The amenities provided in the base camp were very basic, and as I was to find out for myself the hard way, some of the amenities that we have been taking for granted, such as hairdryers are not provided at the camp.  To my immense relief, there was at least a functioning air-conditioning unit in the room.


At least there was also hot water for the shower.


As we continued with our first game drive and got used to the rolling landscape of Kruger, we find so many different kinds of habitats - and even a swampy area (Sabie) where crocodiles thrive.


Rivers and watering holes are the best places to spot wild life in summer because of their need to get water to sustain life.   However, there was no such luck for us today at this watering hole although it was a very hot day.  As I’ve said, being able to spot a wild animal depends very much on luck.


It does however make a beautiful picture even without the animals.


Very soon, we spotted the first animal of the Big 5 - a Lioness!  And that’s within less than half a day of a game drive.  That’s so very fortunate for us!

In Africa, the Big 5 animals are the lion, leopard, rhinoceros, elephant and buffalo.  They refer to the 5 most dangerous and difficult animals in Africa to hunt on foot, but has since been used for marketing purposes by safari tour operators.
This particular lioness was peering intently into the bushes in front, and we speculated that her cubs were playing in there and she was simply keeping watch over them.


That’s the actual distance of the lioness from our open vehicle - but we did not feel unsafe at all.


She was definitely aware of our presence though…


All too soon, she got up to leave (probably unnerved by us stalking her).


We continued our way under the blazing African sun.


And very soon, I spotted our 2nd Big 5 animal of the day - the elephants!


Driving past the safari plains so quickly can make it difficult to spot an animal, and you need to be sharp and quick to detect movement in the bushes.  In the case of the elephants, they are so easy to spot simply due to their sheer size.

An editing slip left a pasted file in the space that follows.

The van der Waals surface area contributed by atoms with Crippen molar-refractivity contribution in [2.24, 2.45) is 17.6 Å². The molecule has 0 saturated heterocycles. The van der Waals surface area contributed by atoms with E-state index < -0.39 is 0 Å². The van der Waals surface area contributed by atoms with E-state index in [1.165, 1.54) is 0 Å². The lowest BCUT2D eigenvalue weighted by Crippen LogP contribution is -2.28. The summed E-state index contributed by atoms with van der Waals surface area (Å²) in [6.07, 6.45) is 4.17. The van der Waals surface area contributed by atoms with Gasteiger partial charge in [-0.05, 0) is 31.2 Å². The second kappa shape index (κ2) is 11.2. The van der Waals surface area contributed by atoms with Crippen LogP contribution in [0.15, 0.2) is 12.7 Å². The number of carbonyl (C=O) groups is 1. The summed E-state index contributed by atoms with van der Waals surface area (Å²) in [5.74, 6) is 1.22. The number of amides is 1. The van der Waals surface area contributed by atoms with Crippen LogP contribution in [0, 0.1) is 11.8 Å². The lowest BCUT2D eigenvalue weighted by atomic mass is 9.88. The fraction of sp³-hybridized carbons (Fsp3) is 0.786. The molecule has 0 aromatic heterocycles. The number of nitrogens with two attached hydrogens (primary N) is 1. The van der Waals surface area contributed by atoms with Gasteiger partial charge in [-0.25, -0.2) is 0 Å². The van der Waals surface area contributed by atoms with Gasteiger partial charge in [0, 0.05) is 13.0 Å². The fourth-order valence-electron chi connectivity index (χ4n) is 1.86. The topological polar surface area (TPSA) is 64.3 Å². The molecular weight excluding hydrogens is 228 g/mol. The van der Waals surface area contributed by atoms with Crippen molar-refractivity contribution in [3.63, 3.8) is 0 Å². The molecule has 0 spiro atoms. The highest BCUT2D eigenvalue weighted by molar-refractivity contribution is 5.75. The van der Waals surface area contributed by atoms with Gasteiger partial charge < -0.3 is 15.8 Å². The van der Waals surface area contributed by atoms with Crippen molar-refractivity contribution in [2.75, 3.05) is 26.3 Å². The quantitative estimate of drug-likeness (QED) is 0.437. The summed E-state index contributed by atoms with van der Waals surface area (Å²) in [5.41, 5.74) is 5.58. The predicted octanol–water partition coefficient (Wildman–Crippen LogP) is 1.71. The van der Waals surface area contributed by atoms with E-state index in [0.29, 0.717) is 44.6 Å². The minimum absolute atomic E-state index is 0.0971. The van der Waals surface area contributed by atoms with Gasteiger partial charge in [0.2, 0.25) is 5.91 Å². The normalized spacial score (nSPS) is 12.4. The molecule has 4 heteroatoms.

It was a herd of elephants that I spotted, together with a young one in tow.



It is not often that you can spot a wild animal relieving itself, but this elephant decided to give us a front seat view of it doing exactly that.


Very soon, the herd of elephants went on their way.


And who should we meet but a herd of impalas and a macaque sharing the same road.


This cutie sat itself nicely by the roadside for me to snap some photos before it left.



We drove around until the evening when we stopped to see our first African sunset.  This was our first sunset in the wild.  This would be what the animals would be seeing everyday as night approaches and the nocturnal animals get up for their turn in the wild.


By far the most beautiful sunset I have seen...


It was back to the Skukuza camp after that, for us to pick up a few essential items, have dinner, and retire for the night in preparation for an early start the following day.


Essential supplies are available at the Park’s Shop at Skukuza camp.


All meals are included in our arrangements with Wild Wings Safari, and tonight, our game ranger decided that dinner will be at the Cattle Baron restaurant at Skukuza Camp.


This concludes Day 1 of our 5-day safari drive.  Join us next as we continue on with the rest of the game drives.

This post is part of our South Africa / Zimbabwe / Botswana Trip Report and Itinerary. Do check out the full itinerary and our reviews here